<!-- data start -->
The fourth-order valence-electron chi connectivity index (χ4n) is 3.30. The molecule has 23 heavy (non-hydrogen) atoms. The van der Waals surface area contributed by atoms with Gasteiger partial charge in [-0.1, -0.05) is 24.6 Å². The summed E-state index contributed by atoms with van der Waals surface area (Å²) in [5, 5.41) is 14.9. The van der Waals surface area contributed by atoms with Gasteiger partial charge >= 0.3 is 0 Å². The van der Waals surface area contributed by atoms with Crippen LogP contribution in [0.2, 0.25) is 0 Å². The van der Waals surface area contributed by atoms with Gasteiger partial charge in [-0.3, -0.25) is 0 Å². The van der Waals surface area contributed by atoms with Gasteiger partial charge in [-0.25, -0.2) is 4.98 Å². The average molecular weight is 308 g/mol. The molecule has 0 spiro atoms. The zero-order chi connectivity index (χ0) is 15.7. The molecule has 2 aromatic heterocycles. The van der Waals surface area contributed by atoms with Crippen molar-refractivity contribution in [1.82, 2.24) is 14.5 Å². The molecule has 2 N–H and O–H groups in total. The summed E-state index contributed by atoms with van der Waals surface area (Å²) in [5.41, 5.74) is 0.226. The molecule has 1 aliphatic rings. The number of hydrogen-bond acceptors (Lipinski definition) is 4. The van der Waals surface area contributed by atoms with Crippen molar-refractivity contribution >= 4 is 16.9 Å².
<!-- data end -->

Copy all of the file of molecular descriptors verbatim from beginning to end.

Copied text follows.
The fourth-order valence-electron chi connectivity index (χ4n) is 3.30. The molecule has 23 heavy (non-hydrogen) atoms. The van der Waals surface area contributed by atoms with Gasteiger partial charge in [-0.1, -0.05) is 24.6 Å². The summed E-state index contributed by atoms with van der Waals surface area (Å²) in [5, 5.41) is 14.9. The van der Waals surface area contributed by atoms with Gasteiger partial charge >= 0.3 is 0 Å². The van der Waals surface area contributed by atoms with Crippen LogP contribution in [0.2, 0.25) is 0 Å². The van der Waals surface area contributed by atoms with Gasteiger partial charge in [-0.3, -0.25) is 0 Å². The van der Waals surface area contributed by atoms with Gasteiger partial charge in [-0.25, -0.2) is 4.98 Å². The average molecular weight is 308 g/mol. The molecule has 0 spiro atoms. The zero-order chi connectivity index (χ0) is 15.7. The molecule has 2 aromatic heterocycles. The van der Waals surface area contributed by atoms with Crippen molar-refractivity contribution in [1.82, 2.24) is 14.5 Å². The molecule has 2 N–H and O–H groups in total. The summed E-state index contributed by atoms with van der Waals surface area (Å²) in [5.41, 5.74) is 0.226. The molecule has 1 aliphatic rings. The number of hydrogen-bond acceptors (Lipinski definition) is 4. The van der Waals surface area contributed by atoms with Crippen molar-refractivity contribution >= 4 is 16.9 Å².